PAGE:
McConnell’s Cruel Health Care Penalties Are Humbug Pure and Simple

This article first appeared on the Dorf on Law site.

The Republicans' ongoing effort to take away health care coverage from tens of millions of people is probably only on hold.

In any event, their attempt to pass the Trump-McConnell bill has just "collapsed," because Senators Jerry Moran and Mike Lee have joined Rand Paul and Susan Collins in publicly opposing the bill.

That is a very good thing, of course, and I should take a moment to applaud Senator Collins, whom I have bluntly criticized many times over the last few years.

On this bill, hers was a public position that actually mattered, not a "free vote" or a statement of "concern" that then was not backed up by action. Because the bill was unconscionable, she took a public stand against it. I hope that she stands up like this again in the future, on health care and other issues.

Unfortunately, the other three Republican opponents of the bill—Paul, Moran, and Lee—did so because the bill was not harsh enough. Apparently, Senator Ted Cruz's add-on to the bill, which saw him explicitly choosing full public funding for some health care recipients in order to give insurers the "freedom" to offer junk insurance policies to others, was too government-y for Paul and the others.

GettyImages-813943992 Ginger Rae is given a checkup by registered nurse practitioner Rachel Eisenberg at a Planned Parenthood health center on July 13, 2017 in Wellington, Florida. The U.S. Senate has released its revised health care bill on Capitol hill; the plan includes cutting funds for Planned Parenthood, the country's largest network provider of women's health care, for at least one year. Planned Parenthood Federation of America President Cecile Richards responded to the new bill by saying, "With this latest version of Trumpcare, Americans will pay more and get less, but women will pay the biggest price of all. Slashing Medicaid, cutting maternity coverage, and blocking millions from getting preventive care at Planned Parenthood would result in more undetected cancers and more unintended pregnancies. And it puts moms and their babies at risk. Now is the time for every person who cares about womenÕs health and access to affordable, quality care to speak out and join this fight." Joe Raedle/Getty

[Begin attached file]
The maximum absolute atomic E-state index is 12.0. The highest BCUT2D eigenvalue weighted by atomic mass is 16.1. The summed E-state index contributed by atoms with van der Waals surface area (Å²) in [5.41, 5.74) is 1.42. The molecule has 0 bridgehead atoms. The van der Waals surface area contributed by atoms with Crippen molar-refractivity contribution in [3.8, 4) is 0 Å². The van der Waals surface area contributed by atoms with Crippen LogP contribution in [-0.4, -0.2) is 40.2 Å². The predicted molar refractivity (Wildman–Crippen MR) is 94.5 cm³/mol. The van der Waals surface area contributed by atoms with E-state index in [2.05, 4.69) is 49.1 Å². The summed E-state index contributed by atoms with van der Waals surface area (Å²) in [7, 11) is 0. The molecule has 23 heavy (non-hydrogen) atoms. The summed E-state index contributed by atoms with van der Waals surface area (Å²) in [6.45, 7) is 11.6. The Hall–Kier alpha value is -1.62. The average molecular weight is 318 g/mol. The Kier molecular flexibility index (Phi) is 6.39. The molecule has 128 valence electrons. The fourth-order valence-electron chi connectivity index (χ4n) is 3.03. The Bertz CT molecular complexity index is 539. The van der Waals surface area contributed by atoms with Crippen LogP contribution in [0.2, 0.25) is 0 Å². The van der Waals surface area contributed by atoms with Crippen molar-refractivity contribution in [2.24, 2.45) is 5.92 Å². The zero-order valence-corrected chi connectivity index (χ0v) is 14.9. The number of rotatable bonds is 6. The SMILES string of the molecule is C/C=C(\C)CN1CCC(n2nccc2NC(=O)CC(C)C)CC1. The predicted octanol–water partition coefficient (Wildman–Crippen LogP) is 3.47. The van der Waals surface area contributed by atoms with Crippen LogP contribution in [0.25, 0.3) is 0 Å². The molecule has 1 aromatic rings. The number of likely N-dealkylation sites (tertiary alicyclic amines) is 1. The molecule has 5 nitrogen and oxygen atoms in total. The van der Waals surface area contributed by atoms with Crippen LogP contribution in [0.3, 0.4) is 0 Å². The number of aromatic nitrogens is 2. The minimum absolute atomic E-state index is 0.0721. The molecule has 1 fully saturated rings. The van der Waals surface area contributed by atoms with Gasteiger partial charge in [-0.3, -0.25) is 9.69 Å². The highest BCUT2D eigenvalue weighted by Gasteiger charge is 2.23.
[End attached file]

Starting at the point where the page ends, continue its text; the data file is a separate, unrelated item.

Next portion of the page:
All of which means that Republicans' efforts to take away health care from vulnerable people is currently in limbo only because one of them was appalled enough to say no while three said, "Can't we make this even worse?" Who knows how many Senate Republicans will sign onto something that the hardliners could support?

But there is another aspect of the Trump-McConnell bill that is worth considering, which is the Republicans' strategy to replace the dreaded "mandate" to buy health insurance. It turns out that people's freedom to contract is sacrosanct to Republicans, unless that freedom must be sacrificed in order to destroy Barack Obama's Affordable Care Act (ACA).

Although it now seems a lifetime ago, the first Republican assault on the ACA was based on the idea that the government should not be able to take away people's freedom to abstain from buying something. In very short order, we were hearing virtually the same talking point from everyone on the right, which went basically like this:

Obama wants to force people to buy health insurance, because liberals think that everyone should have health insurance and that people will be glad that the paternalistic government forced them to do something for their own good.

Well, broccoli is good for people, and if people were forced to eat it, they might end up being happy that they lived longer and healthier lives. But the government should not have the power to force people to eat broccoli!

That argument is utterly fallacious for multiple reasons that are not relevant here. Although the ACA survived both of the challenges that reached the Supreme Court, a majority of five justices actually did endorse the broccoli argument, saying that the Commerce Clause does not empower Congress to require people to buy something.

The ACA's so-called personal mandate was actually not a requirement to buy (much less eat) the health insurance equivalent of broccoli. It instead gave American adults a choice: buy ACA-compliant health insurance or pay a fee/tax/penalty/exaction.

In fact, the amount of money involved in the tax penalty was so low that a person who chose not to buy insurance was far ahead of the game in terms of money out of his pocket (until he became ill, of course).

But the broccoli-inspired issue that bothered the Rand Pauls of the world was that the government was supposedly forcing people to engage in a transaction that they did not want to consummate. Big Brother was forcing people to do something that they did not want to do!

The degree of coercion involved in the ACA tax penalty was certainly much less than the proverbial gun to the head (which is, in other contexts, conservatives' preferred definition of what it means to be "forced" to do something), but it was enough to drive Republicans crazy. They have even recently talked about cutting the IRS's funding (even more than they already have), specifically to prevent it from collecting the tax penalty.

The problem remains, however, that the logic of a universal private system of health insurance requires people to buy health insurance when they will not need it. The logic is by now familiar, but it is worth repeating.

If people can sign up for insurance even when the have a preexisting condition—which is one of the most popular aspects of the ACA, and which Republicans have at least claimed that they support—then they will have every reason not to sign up until they are sick.